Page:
Monday Nov 24, 2014
NEW YORK (AP) — Judith Ivey will need to get in touch with her fearsome side. She's going to be the "Iron Lady" on Broadway. Producers of "The Audience" said Monday that Ivey, the two-time Tony Award winner and one-time cast member of "Designing Women," will play former British prime minister Margaret Thatcher when the show opens in New York on Feb. 17. "The Audience" imagines the private weekly meetings between the monarch and Britain's prime ministers — 12 in all — over her six-decade reign. It was a smash hit in London and Helen Mirren will be reprising her role as Queen Elizabeth II. The rest of the cast includes Richard McCabe as Harold Wilson, Rufus Wright as David Cameron, Geoffrey Beevers as the Queen's snooty attendant and Dylan Baker as John Major. Copyright (2014) Associated Press. All rights reserved. This material may not be published, broadcast, rewritten, or redistributed.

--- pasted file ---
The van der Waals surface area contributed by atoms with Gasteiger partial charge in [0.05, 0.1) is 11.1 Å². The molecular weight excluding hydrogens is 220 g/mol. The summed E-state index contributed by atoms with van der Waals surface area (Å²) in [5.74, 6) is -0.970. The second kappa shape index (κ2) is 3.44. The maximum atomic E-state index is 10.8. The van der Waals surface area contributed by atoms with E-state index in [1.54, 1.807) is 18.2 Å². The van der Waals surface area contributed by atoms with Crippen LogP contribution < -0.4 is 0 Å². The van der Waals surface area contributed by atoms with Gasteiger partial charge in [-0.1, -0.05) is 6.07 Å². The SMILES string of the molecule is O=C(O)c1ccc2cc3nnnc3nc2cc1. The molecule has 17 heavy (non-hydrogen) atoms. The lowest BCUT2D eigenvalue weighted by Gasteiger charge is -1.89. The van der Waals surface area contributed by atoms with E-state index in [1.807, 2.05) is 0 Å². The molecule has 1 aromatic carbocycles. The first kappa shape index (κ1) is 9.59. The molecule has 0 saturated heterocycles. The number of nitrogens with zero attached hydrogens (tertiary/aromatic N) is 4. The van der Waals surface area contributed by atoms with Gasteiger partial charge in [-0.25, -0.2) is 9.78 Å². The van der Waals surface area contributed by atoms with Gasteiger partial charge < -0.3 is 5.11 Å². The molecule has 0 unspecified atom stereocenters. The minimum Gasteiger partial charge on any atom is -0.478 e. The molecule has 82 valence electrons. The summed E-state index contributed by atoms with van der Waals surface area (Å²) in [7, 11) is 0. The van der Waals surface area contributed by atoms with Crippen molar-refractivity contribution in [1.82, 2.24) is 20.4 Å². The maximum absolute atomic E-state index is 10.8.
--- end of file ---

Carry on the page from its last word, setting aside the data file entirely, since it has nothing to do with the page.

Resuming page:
In a ranking dominated by singer Taylor Swift for the fourth week in a row, boyband One Direction takes the second spot among the stars of social media for the week of November 17-23, which ended in the star-studded American Music Awards..One Direction released latest album "Four" earlier this month and generated more buzz when they performed the album's second single, "Night Changes," on Sunday at the American Music Awards. The boys also won three AMAs, including artist of the year.The band's most notable social media victory of the week took place on Twitter, where they got 314,467 retweets. They also pulled in more than 74.5 million YouTube views, having released the video for "Night Changes" on Friday.Taylor Swift, meanwhile, continues to dominate social media, having earned 305,825 new fans on Facebook, where she was talked about by 2.4 million people. She earned 339,700 more followers on Twitter and racked up 84.6 million YouTube views.The singer opened Sunday's American Music Awards with a performance of her latest single, "Blank Space."Starcount's global social media chart for November 17-23:1. Taylor Swift2. One Direction3. Ariana Grande4. Ellen DeGeneres5. Katy Perry6. PewDiePie7. Kim Kardashian8. Justin Bieber9. Cristiano Ronaldo10. Selena Gomez Starcount.com, the social media leaderboard, tracks data across 12 global social networks to provide an aggregated measure of social media popularity for stars and brands. Its Fan Chart application is available on Android and iOS. For more on Starcount's data go to playlist.starcount.com/starscore. Copyright AFP Relaxnews, 2014.